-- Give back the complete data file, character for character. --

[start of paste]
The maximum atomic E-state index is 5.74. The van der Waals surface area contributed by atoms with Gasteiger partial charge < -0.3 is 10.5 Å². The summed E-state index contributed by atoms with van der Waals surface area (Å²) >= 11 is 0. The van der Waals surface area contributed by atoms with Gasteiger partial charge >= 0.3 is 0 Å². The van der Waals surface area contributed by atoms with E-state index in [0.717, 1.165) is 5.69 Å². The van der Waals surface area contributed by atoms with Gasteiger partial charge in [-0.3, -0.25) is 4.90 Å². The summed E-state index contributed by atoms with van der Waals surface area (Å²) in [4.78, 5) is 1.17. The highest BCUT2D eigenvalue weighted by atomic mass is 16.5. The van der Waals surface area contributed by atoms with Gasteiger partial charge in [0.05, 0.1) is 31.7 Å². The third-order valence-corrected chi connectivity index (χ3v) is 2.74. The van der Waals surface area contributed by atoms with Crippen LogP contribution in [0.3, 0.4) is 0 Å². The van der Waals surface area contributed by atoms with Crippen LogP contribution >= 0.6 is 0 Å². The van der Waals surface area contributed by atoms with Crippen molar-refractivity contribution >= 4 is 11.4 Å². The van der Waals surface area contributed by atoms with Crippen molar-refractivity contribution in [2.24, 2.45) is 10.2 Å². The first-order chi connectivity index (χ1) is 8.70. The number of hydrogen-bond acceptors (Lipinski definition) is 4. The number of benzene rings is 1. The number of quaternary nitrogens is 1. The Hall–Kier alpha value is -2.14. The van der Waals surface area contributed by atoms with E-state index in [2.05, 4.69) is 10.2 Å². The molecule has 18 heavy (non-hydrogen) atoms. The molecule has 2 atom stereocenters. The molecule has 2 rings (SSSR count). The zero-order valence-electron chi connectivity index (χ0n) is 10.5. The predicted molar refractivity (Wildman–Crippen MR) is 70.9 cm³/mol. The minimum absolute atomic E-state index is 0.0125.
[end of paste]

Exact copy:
The maximum atomic E-state index is 5.74. The van der Waals surface area contributed by atoms with Gasteiger partial charge < -0.3 is 10.5 Å². The summed E-state index contributed by atoms with van der Waals surface area (Å²) >= 11 is 0. The van der Waals surface area contributed by atoms with Gasteiger partial charge >= 0.3 is 0 Å². The van der Waals surface area contributed by atoms with E-state index in [0.717, 1.165) is 5.69 Å². The van der Waals surface area contributed by atoms with Gasteiger partial charge in [-0.3, -0.25) is 4.90 Å². The summed E-state index contributed by atoms with van der Waals surface area (Å²) in [4.78, 5) is 1.17. The highest BCUT2D eigenvalue weighted by atomic mass is 16.5. The van der Waals surface area contributed by atoms with Gasteiger partial charge in [0.05, 0.1) is 31.7 Å². The third-order valence-corrected chi connectivity index (χ3v) is 2.74. The van der Waals surface area contributed by atoms with Crippen LogP contribution in [0.3, 0.4) is 0 Å². The van der Waals surface area contributed by atoms with Crippen LogP contribution >= 0.6 is 0 Å². The van der Waals surface area contributed by atoms with Crippen molar-refractivity contribution >= 4 is 11.4 Å². The van der Waals surface area contributed by atoms with Crippen molar-refractivity contribution in [2.24, 2.45) is 10.2 Å². The first-order chi connectivity index (χ1) is 8.70. The number of hydrogen-bond acceptors (Lipinski definition) is 4. The number of benzene rings is 1. The number of quaternary nitrogens is 1. The Hall–Kier alpha value is -2.14. The van der Waals surface area contributed by atoms with E-state index in [2.05, 4.69) is 10.2 Å². The molecule has 18 heavy (non-hydrogen) atoms. The molecule has 2 atom stereocenters. The molecule has 2 rings (SSSR count). The zero-order valence-electron chi connectivity index (χ0n) is 10.5. The predicted molar refractivity (Wildman–Crippen MR) is 70.9 cm³/mol. The minimum absolute atomic E-state index is 0.0125.